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January 12th, 2009
Past as prologue: How to win a city election

San Marcos residents wait in line to cast their vote on election night 2008.
Photo by Christina Zambrano

News Reporter

An analysis of voting patterns from the November city council election, particularly the mayor’s race, suggests than an ethnic divide thought by many to have dissipated continues to factor in San Marcos political races.

Though Mayor Susan Narvaiz won a third term, she lost almost all of her north side support in the most recent election. Narvaiz won with lopsided margins in south side precincts, along with a strong “get out the vote” campaign in early balloting.

The analysis shows that candidates for the San Marcos City Council in November 2009 would be well served to campaign on the more Hispanic south side. Indeed, Narvaiz probably would have been subject to a run-off election if her mayoral opponents, David Newman and Daniel McCarthy, would have been more attentive to the south side.

Narvaiz won re-election by sweeping the south side and by carrying precinct 315 on the far west side of town. Narvaiz received more votes than her two opponents combined in precincts 110, 111, 112, 113, 114, 116, 120, 127 and 315.

The mayor’s top precincts were, in order, 113, 116, 315, 121, and 120. In total, Narvaiz received 6,451 votes to her combined opponents vote total of 6,431 – a margin of 20 votes.

McCarthy and Newman combined for more votes than Narvaiz in precincts 330, 332, 334, 336 and 446. The challengers’ combined top precincts were, in order, 334, 446, 332, and 330. McCarthy received 2,563 total votes. His best precincts were, in order, 334, 120, 330, 336 and 446. Newman received 3,868 total votes. His best precincts were, in order, 334, 446, 332, 336, and 330.

Narvaiz received 4,330 votes during early voting, while her opponents combined for 3,916 votes, a margin in her favor of 414 votes. On the day of the election, McCarthy and Newman combined for 2,515 votes to Narvaiz’ 2,121 votes, a margin of 394 votes in their favor. McCarthy and Newman failed to make up the vote advantage that Narvaiz established during early balloting.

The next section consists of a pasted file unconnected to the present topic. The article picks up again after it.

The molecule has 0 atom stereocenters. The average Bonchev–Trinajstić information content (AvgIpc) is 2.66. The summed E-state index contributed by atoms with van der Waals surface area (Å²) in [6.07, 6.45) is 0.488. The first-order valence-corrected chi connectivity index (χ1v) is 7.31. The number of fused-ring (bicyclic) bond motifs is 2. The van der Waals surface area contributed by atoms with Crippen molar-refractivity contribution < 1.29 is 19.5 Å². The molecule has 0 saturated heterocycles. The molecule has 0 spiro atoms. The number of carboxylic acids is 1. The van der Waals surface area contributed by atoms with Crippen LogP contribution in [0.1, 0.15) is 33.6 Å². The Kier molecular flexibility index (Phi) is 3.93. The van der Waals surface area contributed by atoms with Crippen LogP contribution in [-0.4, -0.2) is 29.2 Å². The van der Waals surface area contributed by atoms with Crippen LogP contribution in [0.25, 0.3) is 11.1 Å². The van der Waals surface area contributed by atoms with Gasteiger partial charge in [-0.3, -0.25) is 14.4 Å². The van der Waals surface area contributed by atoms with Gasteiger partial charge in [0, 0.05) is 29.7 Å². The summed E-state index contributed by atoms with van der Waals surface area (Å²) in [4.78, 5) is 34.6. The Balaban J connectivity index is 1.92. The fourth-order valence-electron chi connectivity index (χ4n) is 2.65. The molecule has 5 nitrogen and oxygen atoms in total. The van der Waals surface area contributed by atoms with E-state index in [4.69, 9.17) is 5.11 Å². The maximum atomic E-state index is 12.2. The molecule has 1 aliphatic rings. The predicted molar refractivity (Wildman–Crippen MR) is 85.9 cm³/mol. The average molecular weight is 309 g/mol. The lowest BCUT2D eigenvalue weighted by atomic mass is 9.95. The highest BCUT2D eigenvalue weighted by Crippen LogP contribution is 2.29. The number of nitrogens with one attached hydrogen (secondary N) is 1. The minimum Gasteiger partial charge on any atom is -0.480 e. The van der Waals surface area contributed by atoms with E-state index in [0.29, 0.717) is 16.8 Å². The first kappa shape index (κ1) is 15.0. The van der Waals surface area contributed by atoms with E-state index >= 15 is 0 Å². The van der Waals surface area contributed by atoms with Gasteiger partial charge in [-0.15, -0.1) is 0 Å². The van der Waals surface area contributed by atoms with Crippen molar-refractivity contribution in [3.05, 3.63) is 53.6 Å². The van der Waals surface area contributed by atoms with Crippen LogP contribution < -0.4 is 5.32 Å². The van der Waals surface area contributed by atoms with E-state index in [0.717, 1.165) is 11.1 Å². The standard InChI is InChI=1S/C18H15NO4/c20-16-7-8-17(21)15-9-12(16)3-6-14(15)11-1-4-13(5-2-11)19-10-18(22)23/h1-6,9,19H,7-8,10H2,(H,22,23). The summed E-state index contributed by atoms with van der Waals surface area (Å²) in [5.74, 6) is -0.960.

While 3,121 people voted at the early polling location on the Texas State University campus, McCarthy, a Texas State student, received only 1,499 votes overall during early voting. That means more than half of the people who voted early on campus went for McCarthy’s two opponents. It is likely that McCarthy would not have done as well as he did without the campus polling place being open for four days. At the same time, he did not do as well with the student vote as he might have.

It is obvious that candidates McCarthy and Newman did not campaign in the south side of San Marcos, nor in precinct 315. Those failures enabled Narvaiz to narrowly avert a run-off election. Both McCarthy’s and Newman’s best south side precinct was 120. Their strength in that precinct reflects the number of students who live in that precinct, rather than any specific work from their campaigns.

It could be argued that McCarthy had very limited appeal in the south and west sides of town, but the same can’t be said of Newman. Especially in precinct 315, it was possible for Newman to connect with voters based on his education and career experiences. But he appears not to have made his case to those voters.

Incumbent San Marcos Councilmember Chris Jones of Place 4 easily prevailed against challenger Lisa Marie Coppoletta, receiving 6,168 votes to her 4,925. Jones won by carrying north and south side precincts.

Jones carried the traditionally African-American precinct 111 and other south side precincts 113, 116, and 120. Further, Jones carried precinct 315 and swept the north side, carrying 330, 332, 334, 336 and 446. Jones’s top precincts were, in order, 315, 332, 334, and 336.

Coppoletta carried four precincts, all on the south side – 114, 112, 121, and 110.

Coppoletta’s showing could be attributed to her vigorous campaigning and, possibly, to Narvaiz’ strong showing on the south side. Although the campaigns were completely independent of each other, it is possible that Narvaiz’ presence as a female on the ballot helped Coppoletta as another female candidate.